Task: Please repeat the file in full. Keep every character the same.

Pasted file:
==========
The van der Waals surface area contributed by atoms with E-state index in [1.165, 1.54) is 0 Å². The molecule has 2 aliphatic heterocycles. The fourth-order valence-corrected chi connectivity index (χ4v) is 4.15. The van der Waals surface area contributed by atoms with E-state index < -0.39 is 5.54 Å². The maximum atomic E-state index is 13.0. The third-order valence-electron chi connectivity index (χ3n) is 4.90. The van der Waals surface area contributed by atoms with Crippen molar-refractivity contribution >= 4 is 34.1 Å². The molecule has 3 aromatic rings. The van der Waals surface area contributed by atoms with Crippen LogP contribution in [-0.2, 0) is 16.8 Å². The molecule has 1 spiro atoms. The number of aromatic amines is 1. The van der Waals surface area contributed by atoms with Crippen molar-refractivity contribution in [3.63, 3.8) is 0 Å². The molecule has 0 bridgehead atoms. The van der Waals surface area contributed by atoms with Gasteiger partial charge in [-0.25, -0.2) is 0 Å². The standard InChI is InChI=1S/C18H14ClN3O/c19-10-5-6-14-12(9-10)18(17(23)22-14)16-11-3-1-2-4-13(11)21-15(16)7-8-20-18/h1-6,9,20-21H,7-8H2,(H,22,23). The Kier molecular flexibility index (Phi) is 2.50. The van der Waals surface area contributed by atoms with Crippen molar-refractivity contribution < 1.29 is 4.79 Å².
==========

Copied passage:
The van der Waals surface area contributed by atoms with E-state index in [1.165, 1.54) is 0 Å². The molecule has 2 aliphatic heterocycles. The fourth-order valence-corrected chi connectivity index (χ4v) is 4.15. The van der Waals surface area contributed by atoms with E-state index < -0.39 is 5.54 Å². The maximum atomic E-state index is 13.0. The third-order valence-electron chi connectivity index (χ3n) is 4.90. The van der Waals surface area contributed by atoms with Crippen molar-refractivity contribution >= 4 is 34.1 Å². The molecule has 3 aromatic rings. The van der Waals surface area contributed by atoms with Crippen LogP contribution in [-0.2, 0) is 16.8 Å². The molecule has 1 spiro atoms. The number of aromatic amines is 1. The van der Waals surface area contributed by atoms with Crippen molar-refractivity contribution in [3.63, 3.8) is 0 Å². The molecule has 0 bridgehead atoms. The van der Waals surface area contributed by atoms with Gasteiger partial charge in [-0.25, -0.2) is 0 Å². The standard InChI is InChI=1S/C18H14ClN3O/c19-10-5-6-14-12(9-10)18(17(23)22-14)16-11-3-1-2-4-13(11)21-15(16)7-8-20-18/h1-6,9,20-21H,7-8H2,(H,22,23). The Kier molecular flexibility index (Phi) is 2.50. The van der Waals surface area contributed by atoms with Crippen molar-refractivity contribution < 1.29 is 4.79 Å².